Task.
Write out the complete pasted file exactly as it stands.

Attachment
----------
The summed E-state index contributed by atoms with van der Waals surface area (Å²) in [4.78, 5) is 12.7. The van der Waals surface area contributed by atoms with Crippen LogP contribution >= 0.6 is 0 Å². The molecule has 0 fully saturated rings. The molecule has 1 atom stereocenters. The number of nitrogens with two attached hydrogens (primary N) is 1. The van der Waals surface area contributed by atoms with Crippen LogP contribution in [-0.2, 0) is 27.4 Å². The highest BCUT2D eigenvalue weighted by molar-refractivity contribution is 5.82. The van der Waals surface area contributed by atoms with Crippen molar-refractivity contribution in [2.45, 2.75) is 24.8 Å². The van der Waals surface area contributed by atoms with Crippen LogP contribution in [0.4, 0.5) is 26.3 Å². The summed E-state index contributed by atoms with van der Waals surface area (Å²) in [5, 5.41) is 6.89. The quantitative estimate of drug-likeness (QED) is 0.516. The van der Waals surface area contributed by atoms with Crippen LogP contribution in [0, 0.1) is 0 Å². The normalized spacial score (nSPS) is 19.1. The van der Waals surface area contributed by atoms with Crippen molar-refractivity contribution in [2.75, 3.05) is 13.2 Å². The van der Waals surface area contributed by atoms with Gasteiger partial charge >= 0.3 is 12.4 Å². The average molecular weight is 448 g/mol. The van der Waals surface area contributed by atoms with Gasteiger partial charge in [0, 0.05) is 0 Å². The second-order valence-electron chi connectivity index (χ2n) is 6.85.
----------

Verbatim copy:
The summed E-state index contributed by atoms with van der Waals surface area (Å²) in [4.78, 5) is 12.7. The van der Waals surface area contributed by atoms with Crippen LogP contribution >= 0.6 is 0 Å². The molecule has 0 fully saturated rings. The molecule has 1 atom stereocenters. The number of nitrogens with two attached hydrogens (primary N) is 1. The van der Waals surface area contributed by atoms with Crippen LogP contribution in [-0.2, 0) is 27.4 Å². The highest BCUT2D eigenvalue weighted by molar-refractivity contribution is 5.82. The van der Waals surface area contributed by atoms with Crippen molar-refractivity contribution in [2.45, 2.75) is 24.8 Å². The van der Waals surface area contributed by atoms with Crippen LogP contribution in [0.4, 0.5) is 26.3 Å². The summed E-state index contributed by atoms with van der Waals surface area (Å²) in [5, 5.41) is 6.89. The quantitative estimate of drug-likeness (QED) is 0.516. The van der Waals surface area contributed by atoms with Crippen LogP contribution in [0, 0.1) is 0 Å². The normalized spacial score (nSPS) is 19.1. The van der Waals surface area contributed by atoms with Crippen molar-refractivity contribution in [2.75, 3.05) is 13.2 Å². The van der Waals surface area contributed by atoms with Gasteiger partial charge >= 0.3 is 12.4 Å². The average molecular weight is 448 g/mol. The van der Waals surface area contributed by atoms with Gasteiger partial charge in [0, 0.05) is 0 Å². The second-order valence-electron chi connectivity index (χ2n) is 6.85.